Learn to play : designing tutorials for video games / Matthew M. White
- White, Matthew M.
- Boca Raton, FL : CRC Press, 
- Physical Description:
- xxi, 149 pages ; 24 cm
- Machine generated contents note: ch. 1 Introduction -- Video Games -- Video Game Tutorials -- Answers to the Wrong Questions -- Tutorial Levels Suck! -- Why Bother? -- Cheat Sheet -- ch. 2 The Tutorial -- What Is a Tutorial? -- Why Tutorials Are Necessary -- How Tutorials Teach -- Didactic -- Exploratory -- Three Tutorials in the Wild -- The Optional Tutorial Level -- The Flashcard -- The Not at All -- Examples of Existing Tutorials in Current Games -- Beyond: Two Souls[™] -- Amnesia: The Dark Descent[™] -- Hitman: Absolution[™] -- Dark Souls[™] -- Metal Gear Solid Rising: Revengeance[™] -- Dishonored[™] -- Madagascar 3[™] -- You've Said Right and Wrong: Why? -- Cheat Sheet -- ch. 3 Learning Things -- How People Learn Stuff -- Why People Choose to Learn Stuff -- How to Teach People Stuff -- Cheat Sheet -- ch. 4 Rage-Quit -- Frustration and Boredom -- Cognitive Apprenticeship -- "Flow" and Other Reasons People Keep Playing -- Balance -- Feedback -- Clear Outcomes -- Summary -- Cheat Sheet -- ch. 5 Facts about Players -- Age and the Education Gap -- (Experience + Skill)/Challenge = Fun -- It Is Never Okay to Throw the Controller -- The Big Five Motivational Factors and Games -- Summary -- Cheat Sheet -- ch. 6 Eyes and Ears -- Visual Stuff in Games -- Audible Stuff in Games -- Why Does This Matter? -- Mayer's Principles: Designing Learning for Our Eyes and Ears -- Multimedia Principle -- Modality Principle -- Coherence Principle -- Segmenting Principle -- Pre-training Principle -- Personalization Principle -- Redundancy Principle -- Contiguity Principle -- Summary -- Cheat Sheet -- ch. 7 Return of the Tutorial: Escape from Skull Island -- Escape from Skull Island -- Overview of Mechanics and Gameplay -- Controls and Inputs Overview -- Interface Structure and Overview -- Tutorials and Learning in Escape from Skull Island -- Learning at Boot -- Mindfulness at the Main Menu -- Designing an Excellent Character Select Screen -- The Game Screen -- Learning from Loss: The Game Over Screen -- Summary -- ch. 8 Bullet Point Learning Design -- There Are Really Three Things -- Three Principles of Learning Design -- No Exclusionary Mechanics -- No "Club" Behaviors -- Offer Learning Support -- Follow the Cognitive Principles -- Let Skilled Players Be Skillful as Fast as Possible -- Reward Failures -- No Small Punishments -- No Small Rewards -- Immediate Feedback on All Inputs -- Massive Explosions of Juiciness -- Harsh and Brutal Corrections of Unwanted Behaviors -- Rewards Must Scale in Their Splendor and Awesomeness -- Dynamic Difficulty Adjustment -- Test and Retest Player Skill Level -- Use Just-in-Time Tactics to Reward Continued Play -- Procedural and Dynamic Rewards and Punishments -- You Cannot Have Too Many Data Collection Hooks -- Summary -- Appendix: Further Reading -- Cognitive Theory of Multimedia Learning / Richard Mayer -- Dual Coding Theory / Allan Paivio -- Attentional Control Theory / Bruce Mann -- Classical Literature on Education -- Working Memory / Allan Baddeley.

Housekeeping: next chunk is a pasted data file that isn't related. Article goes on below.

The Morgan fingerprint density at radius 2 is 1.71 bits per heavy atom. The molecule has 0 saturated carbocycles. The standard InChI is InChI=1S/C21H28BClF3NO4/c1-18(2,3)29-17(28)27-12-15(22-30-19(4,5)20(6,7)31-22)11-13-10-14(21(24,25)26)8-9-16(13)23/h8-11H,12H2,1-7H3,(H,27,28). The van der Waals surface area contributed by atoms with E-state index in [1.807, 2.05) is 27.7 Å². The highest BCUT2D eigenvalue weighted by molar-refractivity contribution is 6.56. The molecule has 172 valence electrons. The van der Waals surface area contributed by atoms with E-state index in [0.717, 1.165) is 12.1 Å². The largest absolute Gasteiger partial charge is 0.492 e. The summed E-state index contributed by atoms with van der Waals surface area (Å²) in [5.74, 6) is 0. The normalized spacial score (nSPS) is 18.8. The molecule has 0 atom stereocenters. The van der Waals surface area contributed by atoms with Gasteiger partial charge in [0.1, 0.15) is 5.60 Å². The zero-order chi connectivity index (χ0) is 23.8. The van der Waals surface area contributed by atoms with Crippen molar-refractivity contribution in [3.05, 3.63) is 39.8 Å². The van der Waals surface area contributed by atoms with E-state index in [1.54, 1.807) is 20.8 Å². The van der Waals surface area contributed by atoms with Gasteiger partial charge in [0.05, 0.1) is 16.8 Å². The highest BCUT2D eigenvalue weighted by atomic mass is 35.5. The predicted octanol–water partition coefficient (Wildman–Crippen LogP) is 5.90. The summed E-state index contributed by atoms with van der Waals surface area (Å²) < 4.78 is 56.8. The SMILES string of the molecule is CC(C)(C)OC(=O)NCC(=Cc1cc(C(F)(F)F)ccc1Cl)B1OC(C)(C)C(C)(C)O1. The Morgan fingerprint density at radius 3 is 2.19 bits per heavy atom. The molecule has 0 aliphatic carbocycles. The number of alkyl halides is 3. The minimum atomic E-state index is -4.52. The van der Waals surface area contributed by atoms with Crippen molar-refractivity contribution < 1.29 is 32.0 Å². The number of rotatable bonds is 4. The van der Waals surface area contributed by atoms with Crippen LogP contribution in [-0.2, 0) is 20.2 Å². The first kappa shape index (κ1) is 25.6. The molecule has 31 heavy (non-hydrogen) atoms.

- "Preface There has been a lot of discussion in the last decade about games that teach people something or other. These are mostly excellent books, with people like Gee and Squire really spearheading our curiosity into how games might make people think about things, whether it is playing Civilization and thinking about the ascent of humanity, or playing Shadow of the Colossus and really thinking about protagonist roles in literature. With years of heavy research going into this area, surely we have come to realize that games really do make people think. However, I would like to throw my hat into the ring and say that we have focused almost primarily on how games can teach people how to do other things or to think about other things. We are looking for transfer, some evidence that playing Civilization really did get someone interested in history, or Trauma Center in surgery, Phoenix Wright in law, and so on. While it is important for educators, particularly educational policymakers, to see that playing Sim City or Minecraft might really get people interested in civil engineering, city planning, or construction, it is not really important for game designers. Let's be honest--we want our players to be moved and changed by our games, but the vehicle through which we do that is fun. Now, what is fun? Well, people like Raph Koster have amazing answers to that question, but it is beyond the scope of my book. xviii Preface What I am going to talk about is how games teach us about themselves. They do this through tutorials. Before reading, I want you to throw out what you think I mean by tutorial. Literally delete every record of it from your brain, supposing that requires a hammer and an ice-cream scoop"--
- 9781482220193 (paperback)
- Bibliography Note:
- Includes bibliographical references and index.
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